But Ozvision goes in a bold, unexpected and completely different direction. They do not offer their employees any points. They offer employees the opportunity to make others happy while increasing their own self-actualization. This is not hyperbole. Ozvision’s mission is “to become a group of people who attain self-actualization by contributing to others’ happiness”. On the face of it, this mission would make sense for a religion or perhaps an organization like the Peace Corps. The advantages of this goal are less obvious for a for-profit commerce-based site, but they are nevertheless profound.

Here is what they say to explain their name and philosophy:

The story of ‘The Wizard of Oz’ is a story of a small girl named Dorothy and her friends who travel to the Emerald City in the Land of Oz to meet the Wizard who they believed would grant them their wishes. They find out that the Wizard is nothing more than an old man with no magical powers, but the journey and all the adventures they had together made them see that they already have all the courage, heart and brains they wanted.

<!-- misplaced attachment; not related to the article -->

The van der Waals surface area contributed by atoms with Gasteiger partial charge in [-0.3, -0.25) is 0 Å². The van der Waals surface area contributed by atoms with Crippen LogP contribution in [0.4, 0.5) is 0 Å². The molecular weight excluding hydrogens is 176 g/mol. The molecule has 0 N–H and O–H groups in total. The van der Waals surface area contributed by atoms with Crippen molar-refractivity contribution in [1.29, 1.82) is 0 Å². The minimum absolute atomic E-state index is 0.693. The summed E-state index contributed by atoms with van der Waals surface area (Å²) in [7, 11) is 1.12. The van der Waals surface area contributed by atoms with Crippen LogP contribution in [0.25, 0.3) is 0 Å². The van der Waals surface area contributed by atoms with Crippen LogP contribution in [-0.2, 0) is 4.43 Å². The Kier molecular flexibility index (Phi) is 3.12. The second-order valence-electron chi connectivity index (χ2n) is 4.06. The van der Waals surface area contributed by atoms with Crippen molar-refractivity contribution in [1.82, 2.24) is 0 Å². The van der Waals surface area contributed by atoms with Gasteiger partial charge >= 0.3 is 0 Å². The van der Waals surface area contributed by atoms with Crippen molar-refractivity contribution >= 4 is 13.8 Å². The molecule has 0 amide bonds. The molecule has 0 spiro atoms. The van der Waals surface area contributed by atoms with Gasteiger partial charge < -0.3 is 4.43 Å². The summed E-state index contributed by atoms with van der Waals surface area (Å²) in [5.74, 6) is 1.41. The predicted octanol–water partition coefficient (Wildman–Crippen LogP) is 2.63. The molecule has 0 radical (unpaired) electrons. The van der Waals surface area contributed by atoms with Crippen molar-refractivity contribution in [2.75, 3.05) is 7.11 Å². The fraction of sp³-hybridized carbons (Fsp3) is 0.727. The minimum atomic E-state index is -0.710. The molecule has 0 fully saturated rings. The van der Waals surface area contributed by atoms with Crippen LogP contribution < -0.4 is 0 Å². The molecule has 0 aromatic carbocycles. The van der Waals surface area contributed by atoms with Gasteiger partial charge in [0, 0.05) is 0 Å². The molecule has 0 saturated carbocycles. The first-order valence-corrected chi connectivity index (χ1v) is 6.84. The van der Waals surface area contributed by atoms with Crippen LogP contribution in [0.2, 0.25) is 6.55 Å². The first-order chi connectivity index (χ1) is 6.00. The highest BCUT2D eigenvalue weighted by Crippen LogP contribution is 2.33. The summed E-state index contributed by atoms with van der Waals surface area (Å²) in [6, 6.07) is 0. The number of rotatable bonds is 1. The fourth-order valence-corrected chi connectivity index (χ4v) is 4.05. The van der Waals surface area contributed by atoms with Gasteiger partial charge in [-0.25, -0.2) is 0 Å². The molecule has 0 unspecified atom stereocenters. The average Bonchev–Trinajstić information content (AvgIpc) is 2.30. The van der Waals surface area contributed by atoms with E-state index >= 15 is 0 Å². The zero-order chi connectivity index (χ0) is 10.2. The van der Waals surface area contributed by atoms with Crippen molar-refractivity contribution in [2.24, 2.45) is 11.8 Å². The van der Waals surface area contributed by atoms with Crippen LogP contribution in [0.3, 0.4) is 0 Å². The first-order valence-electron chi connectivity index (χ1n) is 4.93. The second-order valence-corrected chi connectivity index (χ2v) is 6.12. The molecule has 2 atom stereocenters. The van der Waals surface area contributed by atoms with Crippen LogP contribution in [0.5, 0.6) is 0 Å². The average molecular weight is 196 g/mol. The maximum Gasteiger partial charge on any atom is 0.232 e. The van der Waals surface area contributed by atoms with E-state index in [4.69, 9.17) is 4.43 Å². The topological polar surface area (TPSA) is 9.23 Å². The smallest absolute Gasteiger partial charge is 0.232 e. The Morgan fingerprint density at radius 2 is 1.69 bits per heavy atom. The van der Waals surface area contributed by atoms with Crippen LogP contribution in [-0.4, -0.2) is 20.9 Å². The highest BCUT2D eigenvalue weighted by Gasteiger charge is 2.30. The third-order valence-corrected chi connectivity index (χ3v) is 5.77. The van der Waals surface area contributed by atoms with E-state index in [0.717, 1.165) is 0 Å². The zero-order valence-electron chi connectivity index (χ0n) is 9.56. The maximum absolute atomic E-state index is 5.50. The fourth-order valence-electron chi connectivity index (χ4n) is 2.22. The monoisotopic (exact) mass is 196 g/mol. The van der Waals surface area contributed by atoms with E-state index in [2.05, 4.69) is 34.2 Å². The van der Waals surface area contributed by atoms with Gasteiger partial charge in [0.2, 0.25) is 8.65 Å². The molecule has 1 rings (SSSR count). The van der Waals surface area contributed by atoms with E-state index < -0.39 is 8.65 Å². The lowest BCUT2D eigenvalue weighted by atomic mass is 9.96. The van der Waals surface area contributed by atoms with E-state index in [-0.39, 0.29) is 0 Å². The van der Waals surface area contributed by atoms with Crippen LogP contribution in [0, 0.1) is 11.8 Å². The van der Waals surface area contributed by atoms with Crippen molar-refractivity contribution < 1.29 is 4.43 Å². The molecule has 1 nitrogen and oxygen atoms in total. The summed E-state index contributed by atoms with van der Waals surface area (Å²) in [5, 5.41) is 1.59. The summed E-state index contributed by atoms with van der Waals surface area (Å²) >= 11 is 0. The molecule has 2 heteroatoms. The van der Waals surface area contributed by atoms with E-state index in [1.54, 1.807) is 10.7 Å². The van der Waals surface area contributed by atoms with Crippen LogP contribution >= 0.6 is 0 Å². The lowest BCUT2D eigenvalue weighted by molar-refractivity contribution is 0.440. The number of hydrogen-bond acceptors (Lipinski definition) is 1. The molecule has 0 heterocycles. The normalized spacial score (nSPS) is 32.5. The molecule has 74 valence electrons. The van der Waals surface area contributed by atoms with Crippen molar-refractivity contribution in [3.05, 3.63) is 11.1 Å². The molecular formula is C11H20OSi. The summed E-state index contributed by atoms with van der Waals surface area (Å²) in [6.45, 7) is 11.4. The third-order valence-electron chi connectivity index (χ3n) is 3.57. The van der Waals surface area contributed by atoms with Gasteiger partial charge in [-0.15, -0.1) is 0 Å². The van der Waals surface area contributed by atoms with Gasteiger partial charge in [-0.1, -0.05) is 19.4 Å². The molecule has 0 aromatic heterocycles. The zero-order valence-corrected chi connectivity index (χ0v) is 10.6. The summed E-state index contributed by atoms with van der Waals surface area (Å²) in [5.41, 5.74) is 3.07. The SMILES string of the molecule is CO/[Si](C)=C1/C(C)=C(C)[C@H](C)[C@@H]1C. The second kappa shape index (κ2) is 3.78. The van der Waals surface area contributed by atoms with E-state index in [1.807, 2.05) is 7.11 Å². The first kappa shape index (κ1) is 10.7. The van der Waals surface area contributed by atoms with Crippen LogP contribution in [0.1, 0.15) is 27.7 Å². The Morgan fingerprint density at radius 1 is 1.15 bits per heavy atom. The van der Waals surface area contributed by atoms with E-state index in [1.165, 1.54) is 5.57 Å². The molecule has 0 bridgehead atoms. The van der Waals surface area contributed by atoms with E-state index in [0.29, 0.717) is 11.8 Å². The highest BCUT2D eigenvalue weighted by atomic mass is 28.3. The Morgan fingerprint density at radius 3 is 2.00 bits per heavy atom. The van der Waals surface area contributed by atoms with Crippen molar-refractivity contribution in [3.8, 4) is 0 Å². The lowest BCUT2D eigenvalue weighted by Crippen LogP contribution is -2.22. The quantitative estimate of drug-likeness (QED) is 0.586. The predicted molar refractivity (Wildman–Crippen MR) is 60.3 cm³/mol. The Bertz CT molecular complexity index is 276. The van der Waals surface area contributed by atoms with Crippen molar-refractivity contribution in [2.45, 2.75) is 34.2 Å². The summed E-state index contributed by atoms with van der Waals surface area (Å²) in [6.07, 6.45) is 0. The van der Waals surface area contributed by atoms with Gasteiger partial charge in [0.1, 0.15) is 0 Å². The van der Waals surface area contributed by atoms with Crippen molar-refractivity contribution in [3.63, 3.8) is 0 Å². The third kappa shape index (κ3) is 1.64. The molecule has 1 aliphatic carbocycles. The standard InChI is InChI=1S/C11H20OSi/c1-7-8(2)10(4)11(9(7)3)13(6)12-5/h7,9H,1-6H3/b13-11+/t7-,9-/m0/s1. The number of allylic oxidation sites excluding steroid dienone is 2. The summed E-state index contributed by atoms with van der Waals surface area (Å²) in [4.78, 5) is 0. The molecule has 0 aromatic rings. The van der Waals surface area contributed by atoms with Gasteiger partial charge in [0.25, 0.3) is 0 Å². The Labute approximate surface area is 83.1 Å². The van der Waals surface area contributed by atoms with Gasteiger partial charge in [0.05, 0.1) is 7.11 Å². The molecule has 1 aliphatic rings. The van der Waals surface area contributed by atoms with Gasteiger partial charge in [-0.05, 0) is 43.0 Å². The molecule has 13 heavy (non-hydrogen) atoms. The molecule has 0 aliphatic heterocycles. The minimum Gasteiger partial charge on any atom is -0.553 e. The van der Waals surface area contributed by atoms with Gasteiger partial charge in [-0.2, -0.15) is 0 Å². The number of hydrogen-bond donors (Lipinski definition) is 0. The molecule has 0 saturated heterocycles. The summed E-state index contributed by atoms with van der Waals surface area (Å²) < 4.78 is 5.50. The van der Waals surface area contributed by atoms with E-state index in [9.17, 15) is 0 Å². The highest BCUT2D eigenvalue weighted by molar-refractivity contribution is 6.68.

In other words, Ozvision sees one’s career as a journey to self-actualization. We may think we are off to see the Wizard, but the real value of the journey is the journey itself, and the value of the journey is the personal growth it enables.
How do they enable growth? There are a number of programs, large and small. The small program I was most struck by was their PTO program. Yes, they have a holiday schedule and a fixed work week. But they also have an annual employer-funded day of thanks. The program’s rules are simple. Employees can request their day of thanks on any day of the year. They are given a budget of Rs. 10,000 that they can spend in any way they see fit to thank someone, anyone, for anything at all. The only program rule is that once they return to work, they must share the story of what they gave and how the gift was received.